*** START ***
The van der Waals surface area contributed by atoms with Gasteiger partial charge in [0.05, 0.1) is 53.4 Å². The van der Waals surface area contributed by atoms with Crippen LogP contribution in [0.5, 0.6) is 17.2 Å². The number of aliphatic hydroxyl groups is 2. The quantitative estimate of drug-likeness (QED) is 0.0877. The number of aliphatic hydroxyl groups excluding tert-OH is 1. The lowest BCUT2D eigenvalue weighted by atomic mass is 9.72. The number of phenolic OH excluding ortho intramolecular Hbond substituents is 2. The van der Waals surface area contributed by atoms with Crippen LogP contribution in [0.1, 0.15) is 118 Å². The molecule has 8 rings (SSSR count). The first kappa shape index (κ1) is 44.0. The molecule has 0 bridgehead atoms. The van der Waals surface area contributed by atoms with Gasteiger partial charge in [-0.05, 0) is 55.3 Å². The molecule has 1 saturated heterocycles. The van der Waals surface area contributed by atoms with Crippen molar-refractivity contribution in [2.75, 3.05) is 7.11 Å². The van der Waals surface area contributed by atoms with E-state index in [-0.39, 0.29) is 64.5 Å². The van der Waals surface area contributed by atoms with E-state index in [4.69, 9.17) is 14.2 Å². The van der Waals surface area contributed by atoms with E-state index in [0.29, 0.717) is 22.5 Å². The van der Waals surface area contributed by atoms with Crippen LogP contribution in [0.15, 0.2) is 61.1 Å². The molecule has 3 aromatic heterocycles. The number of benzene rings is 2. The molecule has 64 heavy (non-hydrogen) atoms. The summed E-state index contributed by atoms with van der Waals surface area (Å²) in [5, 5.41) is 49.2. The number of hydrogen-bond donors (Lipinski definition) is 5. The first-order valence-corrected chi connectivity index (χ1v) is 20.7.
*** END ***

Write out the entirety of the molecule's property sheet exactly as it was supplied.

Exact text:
The van der Waals surface area contributed by atoms with Gasteiger partial charge in [0.05, 0.1) is 53.4 Å². The van der Waals surface area contributed by atoms with Crippen LogP contribution in [0.5, 0.6) is 17.2 Å². The number of aliphatic hydroxyl groups is 2. The quantitative estimate of drug-likeness (QED) is 0.0877. The number of aliphatic hydroxyl groups excluding tert-OH is 1. The lowest BCUT2D eigenvalue weighted by atomic mass is 9.72. The number of phenolic OH excluding ortho intramolecular Hbond substituents is 2. The van der Waals surface area contributed by atoms with Crippen LogP contribution in [0.1, 0.15) is 118 Å². The molecule has 8 rings (SSSR count). The first kappa shape index (κ1) is 44.0. The molecule has 0 bridgehead atoms. The van der Waals surface area contributed by atoms with Gasteiger partial charge in [-0.05, 0) is 55.3 Å². The molecule has 1 saturated heterocycles. The van der Waals surface area contributed by atoms with Crippen molar-refractivity contribution in [2.75, 3.05) is 7.11 Å². The van der Waals surface area contributed by atoms with E-state index in [-0.39, 0.29) is 64.5 Å². The van der Waals surface area contributed by atoms with E-state index in [4.69, 9.17) is 14.2 Å². The van der Waals surface area contributed by atoms with E-state index in [0.29, 0.717) is 22.5 Å². The van der Waals surface area contributed by atoms with Crippen LogP contribution in [0.15, 0.2) is 61.1 Å². The molecule has 3 aromatic heterocycles. The number of benzene rings is 2. The molecule has 64 heavy (non-hydrogen) atoms. The summed E-state index contributed by atoms with van der Waals surface area (Å²) in [5, 5.41) is 49.2. The number of hydrogen-bond donors (Lipinski definition) is 5. The first-order valence-corrected chi connectivity index (χ1v) is 20.7.